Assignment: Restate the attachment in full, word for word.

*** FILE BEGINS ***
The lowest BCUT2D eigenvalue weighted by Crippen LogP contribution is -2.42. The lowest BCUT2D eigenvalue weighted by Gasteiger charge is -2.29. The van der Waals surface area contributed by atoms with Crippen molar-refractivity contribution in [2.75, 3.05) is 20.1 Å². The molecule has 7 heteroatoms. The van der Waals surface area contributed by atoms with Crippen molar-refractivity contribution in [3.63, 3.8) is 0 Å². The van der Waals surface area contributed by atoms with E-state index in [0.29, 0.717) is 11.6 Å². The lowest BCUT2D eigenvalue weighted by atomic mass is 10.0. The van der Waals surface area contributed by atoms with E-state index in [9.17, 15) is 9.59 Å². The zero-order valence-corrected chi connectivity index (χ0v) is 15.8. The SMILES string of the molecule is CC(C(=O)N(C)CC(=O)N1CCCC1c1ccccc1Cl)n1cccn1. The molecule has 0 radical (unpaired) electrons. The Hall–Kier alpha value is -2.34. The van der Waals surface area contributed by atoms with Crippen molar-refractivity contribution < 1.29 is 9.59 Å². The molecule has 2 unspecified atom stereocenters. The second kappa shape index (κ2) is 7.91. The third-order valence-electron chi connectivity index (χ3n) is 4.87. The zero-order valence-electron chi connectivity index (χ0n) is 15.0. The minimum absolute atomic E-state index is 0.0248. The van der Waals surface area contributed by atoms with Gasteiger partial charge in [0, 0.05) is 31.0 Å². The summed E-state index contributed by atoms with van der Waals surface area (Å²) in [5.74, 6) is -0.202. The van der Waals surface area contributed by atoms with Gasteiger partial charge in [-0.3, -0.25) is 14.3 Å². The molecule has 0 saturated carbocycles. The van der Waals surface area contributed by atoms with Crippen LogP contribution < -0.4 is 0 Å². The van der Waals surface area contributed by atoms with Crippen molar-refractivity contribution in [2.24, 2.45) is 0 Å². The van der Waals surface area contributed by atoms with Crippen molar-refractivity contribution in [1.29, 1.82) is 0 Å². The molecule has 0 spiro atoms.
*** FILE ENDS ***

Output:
The lowest BCUT2D eigenvalue weighted by Crippen LogP contribution is -2.42. The lowest BCUT2D eigenvalue weighted by Gasteiger charge is -2.29. The van der Waals surface area contributed by atoms with Crippen molar-refractivity contribution in [2.75, 3.05) is 20.1 Å². The molecule has 7 heteroatoms. The van der Waals surface area contributed by atoms with Crippen molar-refractivity contribution in [3.63, 3.8) is 0 Å². The van der Waals surface area contributed by atoms with E-state index in [0.29, 0.717) is 11.6 Å². The lowest BCUT2D eigenvalue weighted by atomic mass is 10.0. The van der Waals surface area contributed by atoms with E-state index in [9.17, 15) is 9.59 Å². The zero-order valence-corrected chi connectivity index (χ0v) is 15.8. The SMILES string of the molecule is CC(C(=O)N(C)CC(=O)N1CCCC1c1ccccc1Cl)n1cccn1. The molecule has 0 radical (unpaired) electrons. The Hall–Kier alpha value is -2.34. The van der Waals surface area contributed by atoms with Crippen molar-refractivity contribution < 1.29 is 9.59 Å². The molecule has 2 unspecified atom stereocenters. The second kappa shape index (κ2) is 7.91. The third-order valence-electron chi connectivity index (χ3n) is 4.87. The zero-order valence-electron chi connectivity index (χ0n) is 15.0. The minimum absolute atomic E-state index is 0.0248. The van der Waals surface area contributed by atoms with Gasteiger partial charge in [0, 0.05) is 31.0 Å². The summed E-state index contributed by atoms with van der Waals surface area (Å²) in [5.74, 6) is -0.202. The van der Waals surface area contributed by atoms with Gasteiger partial charge in [-0.3, -0.25) is 14.3 Å². The molecule has 0 saturated carbocycles. The van der Waals surface area contributed by atoms with Crippen LogP contribution < -0.4 is 0 Å². The van der Waals surface area contributed by atoms with Crippen molar-refractivity contribution in [2.24, 2.45) is 0 Å². The van der Waals surface area contributed by atoms with Crippen molar-refractivity contribution in [1.29, 1.82) is 0 Å². The molecule has 0 spiro atoms.